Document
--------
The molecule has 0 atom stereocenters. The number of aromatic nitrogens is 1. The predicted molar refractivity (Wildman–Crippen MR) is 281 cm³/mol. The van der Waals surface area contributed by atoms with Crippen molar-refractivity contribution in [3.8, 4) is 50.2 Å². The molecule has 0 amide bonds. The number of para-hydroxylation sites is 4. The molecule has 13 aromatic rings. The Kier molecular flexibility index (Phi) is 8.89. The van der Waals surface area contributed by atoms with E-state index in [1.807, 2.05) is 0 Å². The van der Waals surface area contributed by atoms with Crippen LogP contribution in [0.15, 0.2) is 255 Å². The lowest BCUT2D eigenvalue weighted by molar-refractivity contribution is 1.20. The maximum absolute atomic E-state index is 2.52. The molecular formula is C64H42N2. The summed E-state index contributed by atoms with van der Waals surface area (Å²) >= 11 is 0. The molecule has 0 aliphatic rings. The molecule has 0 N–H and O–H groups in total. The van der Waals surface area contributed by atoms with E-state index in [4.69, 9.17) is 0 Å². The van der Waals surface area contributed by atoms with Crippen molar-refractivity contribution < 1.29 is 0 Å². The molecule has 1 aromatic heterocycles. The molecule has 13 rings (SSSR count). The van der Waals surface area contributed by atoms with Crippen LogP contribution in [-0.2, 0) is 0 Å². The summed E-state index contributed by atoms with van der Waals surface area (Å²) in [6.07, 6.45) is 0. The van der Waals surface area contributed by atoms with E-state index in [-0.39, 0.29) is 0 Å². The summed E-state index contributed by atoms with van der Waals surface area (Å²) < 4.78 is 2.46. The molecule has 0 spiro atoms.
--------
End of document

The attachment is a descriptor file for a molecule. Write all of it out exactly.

The molecule has 0 atom stereocenters. The number of aromatic nitrogens is 1. The predicted molar refractivity (Wildman–Crippen MR) is 281 cm³/mol. The van der Waals surface area contributed by atoms with Crippen molar-refractivity contribution in [3.8, 4) is 50.2 Å². The molecule has 0 amide bonds. The number of para-hydroxylation sites is 4. The molecule has 13 aromatic rings. The Kier molecular flexibility index (Phi) is 8.89. The van der Waals surface area contributed by atoms with E-state index in [1.807, 2.05) is 0 Å². The van der Waals surface area contributed by atoms with Crippen LogP contribution in [0.15, 0.2) is 255 Å². The lowest BCUT2D eigenvalue weighted by molar-refractivity contribution is 1.20. The maximum absolute atomic E-state index is 2.52. The molecular formula is C64H42N2. The summed E-state index contributed by atoms with van der Waals surface area (Å²) >= 11 is 0. The molecule has 0 aliphatic rings. The molecule has 0 N–H and O–H groups in total. The van der Waals surface area contributed by atoms with E-state index in [4.69, 9.17) is 0 Å². The van der Waals surface area contributed by atoms with Crippen molar-refractivity contribution < 1.29 is 0 Å². The molecule has 1 aromatic heterocycles. The molecule has 13 rings (SSSR count). The van der Waals surface area contributed by atoms with Crippen LogP contribution in [-0.2, 0) is 0 Å². The summed E-state index contributed by atoms with van der Waals surface area (Å²) in [6.07, 6.45) is 0. The van der Waals surface area contributed by atoms with E-state index in [-0.39, 0.29) is 0 Å². The summed E-state index contributed by atoms with van der Waals surface area (Å²) < 4.78 is 2.46. The molecule has 0 spiro atoms.